Journal of Primary Health Care Journal of Primary Health Care Society
Journal of The Royal New Zealand College of General Practitioners

Measuring doctor appointment availability in Northland general practice

Kyle Eggleton 1 , Liane Penney 2 , Jenni Moore 2
+ Author Affiliations
- Author Affiliations

1 Department of General Practice and Primary Health Care, The University of Auckland, New Zealand

2 Northland District Health Board, New Zealand

Correspondence to: Kyle Eggleton, Department of General Practice and Primary Health Care, The University of Auckland, New Zealand. Email:

Journal of Primary Health Care 9(1) 56-61
Published: 29 March 2017

Journal Compilation © Royal New Zealand College of General Practitioners 2017.
This is an open access article licensed under a Creative Commons Attribution-NonCommercial-NoDerivatives 4.0 International License.


INTRODUCTION: Primary care access is associated with improved patient outcomes. Availability of appointments in general practice is one measure of access. Northland’s demographics and high ambulatory sensitive hospitalisation rates may indicate constrained appointment availability. Our study aims were to determine appointment availability and establish the feasibility of measuring appointment availability through an automated process.

METHODS: An automated electronic query was created, run through a third party software programme that interrogated Northland general practice patient management systems. The time to third next available appointment (TNAA) was calculated for each general practitioner (GP) and a mean calculated for each practice and across the region. A research assistant telephone request for an urgent GP appointment captured the time to the urgent appointment and type of urgent appointment used to fit patients in. Regression analysis was used to determine the relationships between deprivation, patients per GP, and the use of walk-in clinics.

RESULTS: The mean TNAA was 2.5 days. 12% of practices offered walk-in clinics. There was a significant relationship between TNAA and increasing number of walk-in clinics.

CONCLUSION: The TNAA of 2.5 days indicates the possibility that routine appointments are constrained in Northland. However, TNAA may not give a reliable measure of urgent appointment availability and the measure needs to be interpreted by taking into account practice characteristics. Walk-in clinics, although increasing the availability of urgent appointments, may lead to more pressure on routine appointments. Using an electronic query is a feasible way to measure routine GP appointment availability.

KEYWORDS: Primary health care; Appointments and schedules; Health services accessibility; Health centers; Ambulatory

What gap this fills
What is already known: The time to third next available appointment is an accepted means of estimating routine appointment availability.
What this study adds: Measuring routine appointment availability is possible by using an automated process. A time to third next available appointment of more than two days in Northland general practice indicates constraints on appointment availability.


Highly accessible primary care is a marker of a quality health care system. Despite universal acknowledgment of the importance of access there is no documented New Zealand literature outlining a robust and relatively easy process of measuring access into primary care. In this paper we describe a study measuring the availability of routine and urgent appointments in Northland general practices by the use of an electronic tool and manual telephone call to practices. We suggest the use of such a methodology may assist in understanding an aspect of appointment making.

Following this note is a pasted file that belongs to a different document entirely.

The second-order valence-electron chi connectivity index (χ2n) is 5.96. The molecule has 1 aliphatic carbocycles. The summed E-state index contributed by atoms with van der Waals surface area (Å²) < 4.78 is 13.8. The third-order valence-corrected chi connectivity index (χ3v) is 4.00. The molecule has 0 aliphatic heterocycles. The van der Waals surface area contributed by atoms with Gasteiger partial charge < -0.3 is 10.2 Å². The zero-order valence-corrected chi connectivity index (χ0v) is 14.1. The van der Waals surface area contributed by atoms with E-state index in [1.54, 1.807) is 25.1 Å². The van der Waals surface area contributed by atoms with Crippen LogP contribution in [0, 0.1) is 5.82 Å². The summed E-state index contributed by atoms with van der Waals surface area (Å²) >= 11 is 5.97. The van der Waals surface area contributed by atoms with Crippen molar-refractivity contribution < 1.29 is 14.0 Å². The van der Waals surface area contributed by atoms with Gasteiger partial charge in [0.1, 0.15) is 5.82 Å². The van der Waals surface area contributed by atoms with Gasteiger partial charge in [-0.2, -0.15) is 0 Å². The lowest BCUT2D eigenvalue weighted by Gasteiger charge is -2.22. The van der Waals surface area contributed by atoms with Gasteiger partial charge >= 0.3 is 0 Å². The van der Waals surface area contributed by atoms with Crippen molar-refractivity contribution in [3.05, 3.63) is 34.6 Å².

Timely access to primary care is associated with improved population health outcomes.1 Primarily this is because highly accessible primary care is likely to diminish health disparities for vulnerable populations.2,3 Starfield considered access to be a key indicator of quality healthcare systems, although the definition of quality is often contested.4 Access, for most authors, consists of multiple elements. Penchansky and Thomas,5 for example, viewed access as five separate elements, including care availability.

Lack of available appointment slots to see a general practitioner (GP) may lead to delays in health care and possible adverse consequences. In several surveys, 17% to 28% of New Zealanders are reported unable to see a doctor on the day that they needed care.6,7 Same day access in New Zealand may be better than in other comparable health systems such as Australia and the UK, with 42% and 48% of patients in these countries (respectively) reporting inability to get appointments on their preferred day. Availability of general practice appointments may worsen in the near future as GPs age and retire, and as the burden of chronic disease increases.8 In rural areas the workforce shortage may be more pronounced.9

Appointment availability is likely more complex than simple demand and supply. Systemic or structural issues are likely to influence availability. For example, appointment availability is worse for Māori and socioeconomically deprived people.7 This inequity of appointment availability may be due to inflexible general practice opening hours and difficulty for people in lower paid jobs to take time off work to attend medical appointments. The inequity experienced by Māori may also indicate bias and discrimination.10 Appointment making in general practice has been referred to as a series of repetitive and ritualistic steps.11 The rituals involved with appointment making suggest that interpersonal factors may influence appointment availability.